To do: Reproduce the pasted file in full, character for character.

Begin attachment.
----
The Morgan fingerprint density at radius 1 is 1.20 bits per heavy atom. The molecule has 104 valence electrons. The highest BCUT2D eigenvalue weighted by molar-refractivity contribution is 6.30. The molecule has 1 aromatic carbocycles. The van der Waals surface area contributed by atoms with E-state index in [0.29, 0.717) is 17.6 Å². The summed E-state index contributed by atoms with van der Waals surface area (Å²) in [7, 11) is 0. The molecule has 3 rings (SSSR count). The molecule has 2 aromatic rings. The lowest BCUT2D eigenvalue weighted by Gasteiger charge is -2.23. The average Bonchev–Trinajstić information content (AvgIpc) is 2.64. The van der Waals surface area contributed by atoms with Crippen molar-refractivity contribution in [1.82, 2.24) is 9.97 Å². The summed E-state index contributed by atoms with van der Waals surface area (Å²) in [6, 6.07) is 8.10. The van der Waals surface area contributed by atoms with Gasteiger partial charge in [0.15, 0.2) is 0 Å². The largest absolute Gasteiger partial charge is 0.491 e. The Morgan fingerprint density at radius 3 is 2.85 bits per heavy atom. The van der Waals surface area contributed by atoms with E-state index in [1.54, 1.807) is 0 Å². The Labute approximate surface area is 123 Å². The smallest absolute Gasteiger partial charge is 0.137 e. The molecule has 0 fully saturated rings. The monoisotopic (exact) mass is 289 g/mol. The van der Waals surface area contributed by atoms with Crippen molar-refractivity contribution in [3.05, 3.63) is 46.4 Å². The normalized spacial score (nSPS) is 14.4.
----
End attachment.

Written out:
The Morgan fingerprint density at radius 1 is 1.20 bits per heavy atom. The molecule has 104 valence electrons. The highest BCUT2D eigenvalue weighted by molar-refractivity contribution is 6.30. The molecule has 1 aromatic carbocycles. The van der Waals surface area contributed by atoms with E-state index in [0.29, 0.717) is 17.6 Å². The summed E-state index contributed by atoms with van der Waals surface area (Å²) in [7, 11) is 0. The molecule has 3 rings (SSSR count). The molecule has 2 aromatic rings. The lowest BCUT2D eigenvalue weighted by Gasteiger charge is -2.23. The average Bonchev–Trinajstić information content (AvgIpc) is 2.64. The van der Waals surface area contributed by atoms with Crippen molar-refractivity contribution in [1.82, 2.24) is 9.97 Å². The summed E-state index contributed by atoms with van der Waals surface area (Å²) in [6, 6.07) is 8.10. The van der Waals surface area contributed by atoms with Gasteiger partial charge in [0.15, 0.2) is 0 Å². The largest absolute Gasteiger partial charge is 0.491 e. The Morgan fingerprint density at radius 3 is 2.85 bits per heavy atom. The van der Waals surface area contributed by atoms with E-state index in [1.54, 1.807) is 0 Å². The Labute approximate surface area is 123 Å². The smallest absolute Gasteiger partial charge is 0.137 e. The molecule has 0 fully saturated rings. The monoisotopic (exact) mass is 289 g/mol. The van der Waals surface area contributed by atoms with Crippen molar-refractivity contribution in [3.05, 3.63) is 46.4 Å². The normalized spacial score (nSPS) is 14.4.